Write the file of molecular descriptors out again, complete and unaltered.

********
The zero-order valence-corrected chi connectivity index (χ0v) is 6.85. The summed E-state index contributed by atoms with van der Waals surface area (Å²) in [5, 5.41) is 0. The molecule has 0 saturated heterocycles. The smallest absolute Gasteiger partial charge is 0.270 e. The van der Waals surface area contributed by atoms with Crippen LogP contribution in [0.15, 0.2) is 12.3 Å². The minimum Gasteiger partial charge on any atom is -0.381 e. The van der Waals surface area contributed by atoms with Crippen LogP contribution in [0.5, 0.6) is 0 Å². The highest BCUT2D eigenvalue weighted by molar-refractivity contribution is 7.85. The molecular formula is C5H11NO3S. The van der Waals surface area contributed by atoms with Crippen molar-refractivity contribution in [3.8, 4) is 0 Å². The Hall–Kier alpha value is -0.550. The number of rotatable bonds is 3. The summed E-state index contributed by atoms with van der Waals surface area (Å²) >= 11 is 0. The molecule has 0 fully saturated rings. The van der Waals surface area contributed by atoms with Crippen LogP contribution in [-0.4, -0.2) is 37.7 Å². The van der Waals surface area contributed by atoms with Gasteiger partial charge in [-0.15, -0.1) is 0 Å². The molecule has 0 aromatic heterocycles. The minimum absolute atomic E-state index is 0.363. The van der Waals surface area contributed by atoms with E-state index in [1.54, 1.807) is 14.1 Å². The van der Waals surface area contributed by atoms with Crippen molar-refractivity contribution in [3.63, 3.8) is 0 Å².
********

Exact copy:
The zero-order valence-corrected chi connectivity index (χ0v) is 6.85. The summed E-state index contributed by atoms with van der Waals surface area (Å²) in [5, 5.41) is 0. The molecule has 0 saturated heterocycles. The smallest absolute Gasteiger partial charge is 0.270 e. The van der Waals surface area contributed by atoms with Crippen LogP contribution in [0.15, 0.2) is 12.3 Å². The minimum Gasteiger partial charge on any atom is -0.381 e. The van der Waals surface area contributed by atoms with Crippen LogP contribution in [0.5, 0.6) is 0 Å². The highest BCUT2D eigenvalue weighted by molar-refractivity contribution is 7.85. The molecular formula is C5H11NO3S. The van der Waals surface area contributed by atoms with Crippen molar-refractivity contribution in [3.8, 4) is 0 Å². The Hall–Kier alpha value is -0.550. The number of rotatable bonds is 3. The summed E-state index contributed by atoms with van der Waals surface area (Å²) >= 11 is 0. The molecule has 0 fully saturated rings. The van der Waals surface area contributed by atoms with Crippen LogP contribution in [-0.4, -0.2) is 37.7 Å². The van der Waals surface area contributed by atoms with Gasteiger partial charge in [-0.15, -0.1) is 0 Å². The molecule has 0 aromatic heterocycles. The minimum absolute atomic E-state index is 0.363. The van der Waals surface area contributed by atoms with E-state index in [1.54, 1.807) is 14.1 Å². The van der Waals surface area contributed by atoms with Crippen molar-refractivity contribution in [3.63, 3.8) is 0 Å².